• Hospital Security
  • School Security
  • Transportation Security

How to become a Security Guard

Security Guard 5 Steps to Career

There are several steps you need to follow before you can become a security guard. These include enrolling in a security guard training program, getting licensed, and any other certification requirements.

Enrolling in a Security Guard Training Program

When considering a career as a security guard, it is essential to enroll in an accredited training program offered by either security companies or government agencies. These programs are designed to meet industry standards and regulations, ensuring that you receive proper training and qualifications.

After doing your research, you need to ensure that you meet the eligibility criteria for the training program. The requirements may vary depending on the training provider and local regulations. Typically, you must be of a certain age, have a high school diploma, pass a background check, and pass a physical health test.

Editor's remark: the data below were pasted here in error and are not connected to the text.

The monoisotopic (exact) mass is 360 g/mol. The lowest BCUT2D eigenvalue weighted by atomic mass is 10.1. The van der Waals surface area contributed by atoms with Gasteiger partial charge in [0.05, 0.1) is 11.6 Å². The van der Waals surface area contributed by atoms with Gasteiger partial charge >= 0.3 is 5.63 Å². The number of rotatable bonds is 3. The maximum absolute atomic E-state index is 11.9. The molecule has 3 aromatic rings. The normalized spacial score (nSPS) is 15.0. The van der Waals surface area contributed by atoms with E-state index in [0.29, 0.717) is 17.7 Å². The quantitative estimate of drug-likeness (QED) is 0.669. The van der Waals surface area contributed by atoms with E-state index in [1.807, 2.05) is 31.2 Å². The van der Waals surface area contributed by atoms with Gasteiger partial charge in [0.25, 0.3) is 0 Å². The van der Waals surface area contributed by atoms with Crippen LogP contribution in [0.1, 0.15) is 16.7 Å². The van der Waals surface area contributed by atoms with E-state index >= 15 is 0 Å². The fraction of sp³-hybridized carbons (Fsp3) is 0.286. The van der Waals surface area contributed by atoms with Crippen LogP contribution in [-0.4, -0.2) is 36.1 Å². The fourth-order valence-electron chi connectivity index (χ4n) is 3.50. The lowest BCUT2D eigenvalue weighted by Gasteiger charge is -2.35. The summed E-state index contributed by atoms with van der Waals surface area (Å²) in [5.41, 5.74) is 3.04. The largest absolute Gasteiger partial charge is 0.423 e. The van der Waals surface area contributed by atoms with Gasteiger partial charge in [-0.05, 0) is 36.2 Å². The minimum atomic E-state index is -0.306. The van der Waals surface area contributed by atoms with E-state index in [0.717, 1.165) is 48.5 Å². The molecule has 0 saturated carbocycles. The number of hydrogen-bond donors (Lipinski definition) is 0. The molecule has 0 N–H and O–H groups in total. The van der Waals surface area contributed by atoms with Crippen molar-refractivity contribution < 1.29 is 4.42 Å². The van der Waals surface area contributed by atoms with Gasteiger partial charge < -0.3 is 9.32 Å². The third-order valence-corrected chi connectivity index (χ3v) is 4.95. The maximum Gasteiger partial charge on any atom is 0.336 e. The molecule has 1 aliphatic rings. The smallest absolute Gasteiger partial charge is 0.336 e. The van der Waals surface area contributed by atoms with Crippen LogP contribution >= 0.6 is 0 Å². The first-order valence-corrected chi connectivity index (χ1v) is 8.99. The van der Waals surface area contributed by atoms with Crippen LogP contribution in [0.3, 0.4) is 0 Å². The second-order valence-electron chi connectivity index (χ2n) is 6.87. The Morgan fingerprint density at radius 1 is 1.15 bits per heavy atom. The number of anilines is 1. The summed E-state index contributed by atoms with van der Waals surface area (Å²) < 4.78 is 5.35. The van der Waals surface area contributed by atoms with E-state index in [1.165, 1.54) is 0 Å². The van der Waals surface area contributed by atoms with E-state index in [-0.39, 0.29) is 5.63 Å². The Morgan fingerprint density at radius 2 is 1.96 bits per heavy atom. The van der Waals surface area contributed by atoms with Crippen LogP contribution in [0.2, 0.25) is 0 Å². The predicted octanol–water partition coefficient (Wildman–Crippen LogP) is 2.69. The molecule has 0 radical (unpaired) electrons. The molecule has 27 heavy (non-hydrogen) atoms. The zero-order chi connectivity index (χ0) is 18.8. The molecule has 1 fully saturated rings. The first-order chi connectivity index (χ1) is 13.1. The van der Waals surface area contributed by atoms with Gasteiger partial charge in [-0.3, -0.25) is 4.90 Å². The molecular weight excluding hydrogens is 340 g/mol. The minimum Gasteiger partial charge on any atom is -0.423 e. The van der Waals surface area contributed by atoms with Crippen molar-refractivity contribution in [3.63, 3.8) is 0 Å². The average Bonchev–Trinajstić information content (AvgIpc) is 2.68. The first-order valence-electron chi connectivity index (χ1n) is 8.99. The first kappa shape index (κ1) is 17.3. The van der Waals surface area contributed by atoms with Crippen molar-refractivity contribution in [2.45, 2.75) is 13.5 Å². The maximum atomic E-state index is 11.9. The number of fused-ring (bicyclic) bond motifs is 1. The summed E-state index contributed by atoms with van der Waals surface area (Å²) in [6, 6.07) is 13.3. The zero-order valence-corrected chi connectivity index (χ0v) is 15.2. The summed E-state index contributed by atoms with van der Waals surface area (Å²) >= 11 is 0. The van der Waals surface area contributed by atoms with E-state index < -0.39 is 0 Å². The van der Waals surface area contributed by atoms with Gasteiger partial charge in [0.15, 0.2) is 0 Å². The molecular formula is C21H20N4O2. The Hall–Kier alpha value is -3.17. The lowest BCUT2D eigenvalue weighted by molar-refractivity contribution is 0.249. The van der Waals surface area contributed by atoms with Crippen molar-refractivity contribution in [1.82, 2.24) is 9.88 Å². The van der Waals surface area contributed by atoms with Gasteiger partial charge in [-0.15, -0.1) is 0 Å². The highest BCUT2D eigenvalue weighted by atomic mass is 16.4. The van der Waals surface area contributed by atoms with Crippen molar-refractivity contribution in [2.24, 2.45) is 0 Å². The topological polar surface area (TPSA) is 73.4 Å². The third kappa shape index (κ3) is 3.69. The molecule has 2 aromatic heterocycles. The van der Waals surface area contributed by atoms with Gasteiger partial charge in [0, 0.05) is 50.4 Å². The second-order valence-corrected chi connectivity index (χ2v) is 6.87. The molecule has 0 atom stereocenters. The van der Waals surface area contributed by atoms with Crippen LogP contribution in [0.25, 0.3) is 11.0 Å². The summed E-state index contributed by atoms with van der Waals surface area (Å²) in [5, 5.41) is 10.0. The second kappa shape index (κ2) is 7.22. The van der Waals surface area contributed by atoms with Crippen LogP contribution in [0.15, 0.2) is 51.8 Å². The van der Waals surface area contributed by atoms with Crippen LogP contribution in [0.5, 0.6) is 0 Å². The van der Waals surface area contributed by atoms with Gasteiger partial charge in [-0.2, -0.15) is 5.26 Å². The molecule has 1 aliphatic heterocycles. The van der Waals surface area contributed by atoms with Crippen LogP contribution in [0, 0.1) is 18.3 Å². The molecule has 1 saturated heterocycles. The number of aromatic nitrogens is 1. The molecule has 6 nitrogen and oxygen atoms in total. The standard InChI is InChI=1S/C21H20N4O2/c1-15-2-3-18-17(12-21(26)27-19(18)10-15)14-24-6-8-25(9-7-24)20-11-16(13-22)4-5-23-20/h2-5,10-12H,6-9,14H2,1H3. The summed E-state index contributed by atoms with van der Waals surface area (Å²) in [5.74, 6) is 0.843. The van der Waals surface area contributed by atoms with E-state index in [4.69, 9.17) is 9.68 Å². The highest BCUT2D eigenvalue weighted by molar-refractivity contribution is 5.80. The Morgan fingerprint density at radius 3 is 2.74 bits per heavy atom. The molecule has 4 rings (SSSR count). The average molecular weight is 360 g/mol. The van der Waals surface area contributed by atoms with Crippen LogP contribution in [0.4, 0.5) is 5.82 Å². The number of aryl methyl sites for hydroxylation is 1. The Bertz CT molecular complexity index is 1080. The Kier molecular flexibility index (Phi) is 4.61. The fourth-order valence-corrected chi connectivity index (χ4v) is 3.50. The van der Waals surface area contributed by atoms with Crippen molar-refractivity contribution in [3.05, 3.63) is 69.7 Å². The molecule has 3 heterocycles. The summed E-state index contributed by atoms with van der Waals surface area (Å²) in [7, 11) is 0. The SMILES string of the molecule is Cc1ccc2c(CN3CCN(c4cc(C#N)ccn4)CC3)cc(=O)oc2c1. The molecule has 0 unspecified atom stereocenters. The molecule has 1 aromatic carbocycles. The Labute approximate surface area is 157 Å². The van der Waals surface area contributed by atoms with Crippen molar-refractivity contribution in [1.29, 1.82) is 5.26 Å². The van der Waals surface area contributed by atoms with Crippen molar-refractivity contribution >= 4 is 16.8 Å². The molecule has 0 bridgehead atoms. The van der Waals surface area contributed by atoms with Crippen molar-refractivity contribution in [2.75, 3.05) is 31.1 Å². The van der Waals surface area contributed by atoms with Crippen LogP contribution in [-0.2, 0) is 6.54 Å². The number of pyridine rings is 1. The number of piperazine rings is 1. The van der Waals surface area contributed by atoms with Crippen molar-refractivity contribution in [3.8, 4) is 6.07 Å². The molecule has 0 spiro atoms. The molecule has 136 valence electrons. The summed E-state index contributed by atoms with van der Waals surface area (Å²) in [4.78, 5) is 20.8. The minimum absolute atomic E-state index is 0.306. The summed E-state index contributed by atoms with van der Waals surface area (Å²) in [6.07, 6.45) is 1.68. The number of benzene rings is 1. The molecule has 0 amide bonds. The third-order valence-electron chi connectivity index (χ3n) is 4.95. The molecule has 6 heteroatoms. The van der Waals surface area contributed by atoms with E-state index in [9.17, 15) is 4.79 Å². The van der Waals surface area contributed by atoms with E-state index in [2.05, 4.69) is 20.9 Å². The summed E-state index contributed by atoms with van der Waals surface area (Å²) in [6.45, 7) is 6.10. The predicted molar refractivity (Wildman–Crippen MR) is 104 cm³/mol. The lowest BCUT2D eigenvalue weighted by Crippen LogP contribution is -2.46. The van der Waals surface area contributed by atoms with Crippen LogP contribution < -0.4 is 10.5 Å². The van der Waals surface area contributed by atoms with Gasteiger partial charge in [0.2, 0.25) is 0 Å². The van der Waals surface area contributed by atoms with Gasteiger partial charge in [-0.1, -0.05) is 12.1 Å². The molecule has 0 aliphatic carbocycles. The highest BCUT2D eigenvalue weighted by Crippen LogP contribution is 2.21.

If everything is in order, you can then proceed with registering by giving any information that is needed, paying the course fees, and then starting the program at the appointed time.

Can I Become a Security Guard Through Online Education?

Most people who pursue a career as a security guard choose training programs that require you to attend in person. But some people prefer to slug it out alone and utilize their own personal equipment for any practical training measures.

Similar to physical programs, you must conduct research. However, this time, you are looking for accredited online programs that can teach you the necessary theoretical knowledge and provide you with a practice test that can be taken at home to help you prepare for the training’s physical requirements.

After learning everything necessary for the job, you would be required to pass a few physical exams to demonstrate your proficiency.

Are There Any Web Resources to Aid My Online Learning?